CPD describes its mission as ensuring that the debates “provide the best possible information to viewers.” But its real mission is to make the debate stage a “safe space” for major‐party candidates. It does so by rigging the rules to protect them from unflattering camera angles, the microaggressions of uncooperative moderators and—most hurtful of all—the terror of third‐party competition.
There’s little in the commission’s recent maneuvers to suggest that this joint Red‐Team/Blue‐Team front group is going to rise above its origins.
Current CPD co‐chair Mike McCurry downplays the significance of the “third‐podium” story in the Politico article itself: “Some of our production people may have said, ‘Just in case, you need to plan out what that might look like.’” When the Pentagon war‐games worst‐case scenarios against hypothetical adversaries like North Korea—or zombies—that doesn’t mean it’s about to happen.
As for “giving an inch” to third‐party candidates, it’s more like a millimeter, and also entirely hypothetical. The commission will still, as it has since 2000, require them to demonstrate 15 percent support in five national polls, but CPD’s other co‐chair, Frank Fahrenkopf, allowed, “If someone came in and let’s say he was [polling] at 14.5 percent and the margin of error in five polls was 3 points,” they’d have to “look at it… but right now that person would not be included.”
More to the point, the fact that McCurry, Bill Clinton’s former press secretary and erstwhile Democratic National Committee communications director, and Fahrenkopf, former head of the Republican National Committee, run the operation that runs the debates ought to tell you something about whose interests the group serves.
Politifact calls the CPD an “independent, bipartisan organization.” Score that “half true:” the commission is as bipartisan as the Iraq War, the 2008 bailouts and the imperial presidency itself . But the CPD has always been the cat’s paw of the party organizations that founded it and the campaigns it serves.
McCurry hasn’t lost his Lewinsky‐era ability to snow journalists: “Our posture is, we design something we think is in the best interest of American citizens,” he told Politico, and “if the two campaigns decide to have on their own a separate set of discussions about terms, the commission then considers their requests,” in the form of a “memorandum of understanding” (MOU).
“If ”—that’s cute. Every presidential debate since 1988 has featured a MOU negotiated between the major parties. The CPD’s willingness to rubber‐stamp these insider deals is what allowed it to hijack the debates from their previous host, the actually independent League of Women Voters, in the first place.
The MOU negotiations are a closed‐door process, but the contracts usually leak, and it’s perversely amusing to speculate about what inspired some of the strictures.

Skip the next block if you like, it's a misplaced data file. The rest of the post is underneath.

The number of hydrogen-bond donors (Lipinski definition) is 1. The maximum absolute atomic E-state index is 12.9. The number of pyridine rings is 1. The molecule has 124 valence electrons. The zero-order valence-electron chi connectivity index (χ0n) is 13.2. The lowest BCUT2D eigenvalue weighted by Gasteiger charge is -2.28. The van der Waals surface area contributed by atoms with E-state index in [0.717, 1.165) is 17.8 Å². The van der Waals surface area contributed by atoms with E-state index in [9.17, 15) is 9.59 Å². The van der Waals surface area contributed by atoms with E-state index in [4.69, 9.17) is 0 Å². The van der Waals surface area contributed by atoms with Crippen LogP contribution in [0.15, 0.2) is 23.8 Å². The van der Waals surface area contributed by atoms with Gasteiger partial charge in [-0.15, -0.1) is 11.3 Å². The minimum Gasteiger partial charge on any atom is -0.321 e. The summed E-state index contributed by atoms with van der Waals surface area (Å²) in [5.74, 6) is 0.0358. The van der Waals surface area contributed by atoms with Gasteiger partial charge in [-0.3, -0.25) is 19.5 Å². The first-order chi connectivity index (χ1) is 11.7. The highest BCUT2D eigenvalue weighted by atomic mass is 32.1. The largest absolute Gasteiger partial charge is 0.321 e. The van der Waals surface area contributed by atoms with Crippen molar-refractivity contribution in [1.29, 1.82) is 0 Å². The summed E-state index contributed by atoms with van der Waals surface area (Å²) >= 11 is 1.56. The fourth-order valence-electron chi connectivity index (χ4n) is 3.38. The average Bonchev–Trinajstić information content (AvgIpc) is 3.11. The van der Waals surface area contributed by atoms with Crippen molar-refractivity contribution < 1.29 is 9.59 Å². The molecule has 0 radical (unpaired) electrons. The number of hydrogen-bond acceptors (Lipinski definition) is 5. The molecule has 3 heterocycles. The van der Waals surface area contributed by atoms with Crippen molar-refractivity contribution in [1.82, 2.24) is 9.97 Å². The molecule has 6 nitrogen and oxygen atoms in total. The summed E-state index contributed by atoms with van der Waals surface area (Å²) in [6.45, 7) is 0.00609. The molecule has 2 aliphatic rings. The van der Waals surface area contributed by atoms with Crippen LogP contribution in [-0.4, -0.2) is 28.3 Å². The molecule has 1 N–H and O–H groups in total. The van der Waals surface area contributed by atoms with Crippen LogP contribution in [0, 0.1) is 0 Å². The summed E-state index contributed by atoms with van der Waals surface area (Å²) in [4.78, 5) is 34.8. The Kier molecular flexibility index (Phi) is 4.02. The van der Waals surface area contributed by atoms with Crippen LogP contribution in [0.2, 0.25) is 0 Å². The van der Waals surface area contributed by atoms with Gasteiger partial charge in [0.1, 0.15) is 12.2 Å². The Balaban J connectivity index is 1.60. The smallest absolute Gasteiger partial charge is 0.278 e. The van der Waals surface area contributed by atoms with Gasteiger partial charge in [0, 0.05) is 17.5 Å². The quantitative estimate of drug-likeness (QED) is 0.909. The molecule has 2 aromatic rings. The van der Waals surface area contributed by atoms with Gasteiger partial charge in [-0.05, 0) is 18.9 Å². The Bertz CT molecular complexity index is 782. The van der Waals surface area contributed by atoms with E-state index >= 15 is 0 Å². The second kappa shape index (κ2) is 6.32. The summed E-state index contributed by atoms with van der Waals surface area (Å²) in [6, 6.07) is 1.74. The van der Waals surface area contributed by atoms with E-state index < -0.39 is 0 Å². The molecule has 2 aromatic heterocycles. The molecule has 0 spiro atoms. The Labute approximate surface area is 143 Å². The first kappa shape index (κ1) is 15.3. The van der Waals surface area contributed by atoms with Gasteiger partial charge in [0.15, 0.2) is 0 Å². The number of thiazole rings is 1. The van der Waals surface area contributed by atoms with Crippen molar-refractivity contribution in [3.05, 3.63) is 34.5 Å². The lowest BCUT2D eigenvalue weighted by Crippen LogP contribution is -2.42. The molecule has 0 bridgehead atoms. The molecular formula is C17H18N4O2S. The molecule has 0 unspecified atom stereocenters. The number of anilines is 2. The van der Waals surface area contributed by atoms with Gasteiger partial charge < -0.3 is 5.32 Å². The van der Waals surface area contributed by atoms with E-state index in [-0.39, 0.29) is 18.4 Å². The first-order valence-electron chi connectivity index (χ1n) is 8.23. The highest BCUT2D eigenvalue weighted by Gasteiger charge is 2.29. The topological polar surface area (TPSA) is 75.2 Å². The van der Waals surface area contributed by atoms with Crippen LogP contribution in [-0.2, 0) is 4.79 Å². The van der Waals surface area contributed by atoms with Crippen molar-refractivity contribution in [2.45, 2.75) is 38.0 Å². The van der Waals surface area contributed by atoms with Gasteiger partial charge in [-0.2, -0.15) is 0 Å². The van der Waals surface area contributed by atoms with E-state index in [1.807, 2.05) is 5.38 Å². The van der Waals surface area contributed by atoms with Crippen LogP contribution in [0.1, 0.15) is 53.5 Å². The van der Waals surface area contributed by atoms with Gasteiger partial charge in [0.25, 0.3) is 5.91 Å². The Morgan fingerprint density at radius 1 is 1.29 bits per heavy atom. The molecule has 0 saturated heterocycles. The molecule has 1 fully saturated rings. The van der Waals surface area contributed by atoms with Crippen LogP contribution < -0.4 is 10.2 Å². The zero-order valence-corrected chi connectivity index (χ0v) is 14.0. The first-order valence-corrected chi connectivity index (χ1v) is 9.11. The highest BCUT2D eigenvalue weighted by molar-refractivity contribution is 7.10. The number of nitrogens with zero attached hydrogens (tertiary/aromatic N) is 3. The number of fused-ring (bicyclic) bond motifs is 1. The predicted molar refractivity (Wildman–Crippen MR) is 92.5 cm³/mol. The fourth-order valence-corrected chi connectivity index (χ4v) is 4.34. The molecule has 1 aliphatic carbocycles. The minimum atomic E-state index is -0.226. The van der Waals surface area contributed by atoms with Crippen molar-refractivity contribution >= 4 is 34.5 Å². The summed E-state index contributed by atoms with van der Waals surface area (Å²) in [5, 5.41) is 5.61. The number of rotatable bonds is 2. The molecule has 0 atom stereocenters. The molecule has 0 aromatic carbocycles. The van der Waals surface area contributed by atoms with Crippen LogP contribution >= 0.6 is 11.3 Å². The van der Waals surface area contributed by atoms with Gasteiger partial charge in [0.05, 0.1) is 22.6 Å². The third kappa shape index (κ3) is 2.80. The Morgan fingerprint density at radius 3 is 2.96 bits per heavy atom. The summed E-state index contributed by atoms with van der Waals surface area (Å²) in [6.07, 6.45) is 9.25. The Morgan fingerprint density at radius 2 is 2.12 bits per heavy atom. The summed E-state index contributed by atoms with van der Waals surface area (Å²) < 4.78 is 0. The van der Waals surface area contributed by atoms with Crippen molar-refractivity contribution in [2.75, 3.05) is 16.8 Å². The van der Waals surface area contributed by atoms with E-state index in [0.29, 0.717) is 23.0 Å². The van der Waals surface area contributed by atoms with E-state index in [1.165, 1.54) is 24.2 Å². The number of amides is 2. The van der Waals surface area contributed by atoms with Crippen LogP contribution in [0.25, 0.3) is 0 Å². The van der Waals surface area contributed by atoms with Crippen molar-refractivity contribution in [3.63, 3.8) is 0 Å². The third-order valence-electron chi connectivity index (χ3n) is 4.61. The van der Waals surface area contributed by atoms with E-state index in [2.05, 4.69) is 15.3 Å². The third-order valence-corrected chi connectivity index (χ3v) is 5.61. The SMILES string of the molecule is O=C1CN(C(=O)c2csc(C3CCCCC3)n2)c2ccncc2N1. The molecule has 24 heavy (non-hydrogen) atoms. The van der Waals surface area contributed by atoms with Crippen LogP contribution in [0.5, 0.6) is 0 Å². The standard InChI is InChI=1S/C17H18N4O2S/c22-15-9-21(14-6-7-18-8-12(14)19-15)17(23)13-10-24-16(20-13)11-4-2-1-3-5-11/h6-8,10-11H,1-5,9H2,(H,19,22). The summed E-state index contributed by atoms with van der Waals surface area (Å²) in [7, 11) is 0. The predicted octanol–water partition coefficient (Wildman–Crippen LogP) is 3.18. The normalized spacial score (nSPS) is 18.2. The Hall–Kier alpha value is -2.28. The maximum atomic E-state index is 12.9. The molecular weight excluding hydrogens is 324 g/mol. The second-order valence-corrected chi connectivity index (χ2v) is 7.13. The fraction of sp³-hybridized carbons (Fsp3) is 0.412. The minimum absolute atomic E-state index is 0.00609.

Was it Al Gore’s petulant eye‐rolling tic in 2000 that led to the rule, “No TV cutaways to any candidate who is not responding to a question,” or Bush 41’s graceless glance at his wristwatch in ’92?
Surely, it was the diminutive Governor Dukakis who pushed for the 1988 rule that the candidates’ podiums“will not exceed 48 inches” in height, since they went up to 50 inches in the subsequent deals. In any case, however, when the parties make demands, the commission simply asks, “How high?”
At the 1987 press conference announcing the CPD’s creation, the co‐chairs strongly signaled that third parties need not apply. And over the seven presidential election cycles it’s run the debates, the CPD has allowed an extra podium in just one: in 1992, when the George H.W. Bush campaign demanded Ross Perot be included, and the Clinton team acquiesced.
In perhaps its one spark of “independence” in its three‐decade history, the CPD objected: They were “worried about the precedent of third‐party candidates always being included,” Clinton’s campaign chairman explained. But the campaigns had made a deal, and the commission had to go along.
Four years later, neither the Red nor the Blue Team wanted the troublesome Texas billionaire back, so the CPD kept him out—despite the fact that 76 percent of voters supported his inclusion.
Banning Perot, who’d garnered nearly 19 percent of the vote in 1992, was so glaringly arbitrary that the CPD felt compelled to adopt facially “neutral” rules for the 2000 race, and thus the “15 percent rule” was born. Applied retroactively, that bar would have been high enough to exclude every third‐party candidatesince the dawn of television, except Perot—and it’s kept out every third‐party candidate since.
When pollsters have asked Americans about broadening access to the debates, as Annenberg did in 2014, 56 percent agree that “the rules for a third‐party candidate inclusion should be relaxed so that it is easier for them to be part of the debate,” while only 28 percent found the current rules acceptable. But they seem to be the rules we’re stuck with, so long as this self‐dealing Red/Blue junta controls the forum.
McCurry told CNBC he sometimes finds himself “mischievously” daydreaming about getting ex‐Daily Show host Jon Stewart to moderate, then waking up to ask himself, “Do I have the balls to actually recommend this?”
But bringing in the liberal Stewart wouldn’t exactly hurt McCurry’s (Blue) team. Here’s a braver idea: Do more than “posture” about “the best interests of American citizens”: loosen the rules to allow alternative voices—open up the debates.